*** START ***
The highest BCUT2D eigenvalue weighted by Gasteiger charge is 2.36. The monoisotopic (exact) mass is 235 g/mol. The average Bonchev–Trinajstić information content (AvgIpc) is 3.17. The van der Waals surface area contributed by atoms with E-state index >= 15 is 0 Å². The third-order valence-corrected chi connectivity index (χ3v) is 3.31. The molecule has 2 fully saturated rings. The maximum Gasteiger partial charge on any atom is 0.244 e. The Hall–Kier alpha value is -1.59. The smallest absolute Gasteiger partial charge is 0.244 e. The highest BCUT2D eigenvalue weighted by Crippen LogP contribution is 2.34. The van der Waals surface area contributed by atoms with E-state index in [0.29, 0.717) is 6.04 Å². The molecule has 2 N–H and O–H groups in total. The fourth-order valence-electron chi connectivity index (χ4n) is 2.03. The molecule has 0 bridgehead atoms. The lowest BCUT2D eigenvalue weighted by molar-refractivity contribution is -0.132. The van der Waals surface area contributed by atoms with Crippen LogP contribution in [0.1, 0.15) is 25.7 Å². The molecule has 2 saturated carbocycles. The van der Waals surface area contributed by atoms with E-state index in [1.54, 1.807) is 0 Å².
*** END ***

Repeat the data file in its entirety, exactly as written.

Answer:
The highest BCUT2D eigenvalue weighted by Gasteiger charge is 2.36. The monoisotopic (exact) mass is 235 g/mol. The average Bonchev–Trinajstić information content (AvgIpc) is 3.17. The van der Waals surface area contributed by atoms with E-state index >= 15 is 0 Å². The third-order valence-corrected chi connectivity index (χ3v) is 3.31. The molecule has 2 fully saturated rings. The maximum Gasteiger partial charge on any atom is 0.244 e. The Hall–Kier alpha value is -1.59. The smallest absolute Gasteiger partial charge is 0.244 e. The highest BCUT2D eigenvalue weighted by Crippen LogP contribution is 2.34. The van der Waals surface area contributed by atoms with E-state index in [0.29, 0.717) is 6.04 Å². The molecule has 2 N–H and O–H groups in total. The fourth-order valence-electron chi connectivity index (χ4n) is 2.03. The molecule has 0 bridgehead atoms. The lowest BCUT2D eigenvalue weighted by molar-refractivity contribution is -0.132. The van der Waals surface area contributed by atoms with Crippen LogP contribution in [0.1, 0.15) is 25.7 Å². The molecule has 2 saturated carbocycles. The van der Waals surface area contributed by atoms with E-state index in [1.54, 1.807) is 0 Å².